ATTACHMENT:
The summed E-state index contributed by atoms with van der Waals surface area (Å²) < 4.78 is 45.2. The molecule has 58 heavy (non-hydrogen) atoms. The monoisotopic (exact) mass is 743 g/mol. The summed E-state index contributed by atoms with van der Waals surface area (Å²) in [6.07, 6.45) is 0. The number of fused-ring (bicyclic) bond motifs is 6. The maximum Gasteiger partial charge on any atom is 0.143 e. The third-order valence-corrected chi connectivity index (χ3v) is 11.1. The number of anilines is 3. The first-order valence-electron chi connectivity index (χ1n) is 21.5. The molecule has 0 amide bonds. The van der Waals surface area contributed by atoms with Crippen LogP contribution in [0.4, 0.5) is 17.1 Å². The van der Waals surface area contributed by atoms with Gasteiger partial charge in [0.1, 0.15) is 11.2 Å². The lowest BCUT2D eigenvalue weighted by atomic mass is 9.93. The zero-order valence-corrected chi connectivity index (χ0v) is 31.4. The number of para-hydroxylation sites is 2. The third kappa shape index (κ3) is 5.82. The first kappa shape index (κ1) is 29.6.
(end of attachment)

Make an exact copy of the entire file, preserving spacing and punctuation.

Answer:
The summed E-state index contributed by atoms with van der Waals surface area (Å²) < 4.78 is 45.2. The molecule has 58 heavy (non-hydrogen) atoms. The monoisotopic (exact) mass is 743 g/mol. The summed E-state index contributed by atoms with van der Waals surface area (Å²) in [6.07, 6.45) is 0. The number of fused-ring (bicyclic) bond motifs is 6. The maximum Gasteiger partial charge on any atom is 0.143 e. The third-order valence-corrected chi connectivity index (χ3v) is 11.1. The number of anilines is 3. The first-order valence-electron chi connectivity index (χ1n) is 21.5. The molecule has 0 amide bonds. The van der Waals surface area contributed by atoms with Crippen LogP contribution in [0.4, 0.5) is 17.1 Å². The van der Waals surface area contributed by atoms with Gasteiger partial charge in [0.1, 0.15) is 11.2 Å². The lowest BCUT2D eigenvalue weighted by atomic mass is 9.93. The zero-order valence-corrected chi connectivity index (χ0v) is 31.4. The number of para-hydroxylation sites is 2. The third kappa shape index (κ3) is 5.82. The first kappa shape index (κ1) is 29.6.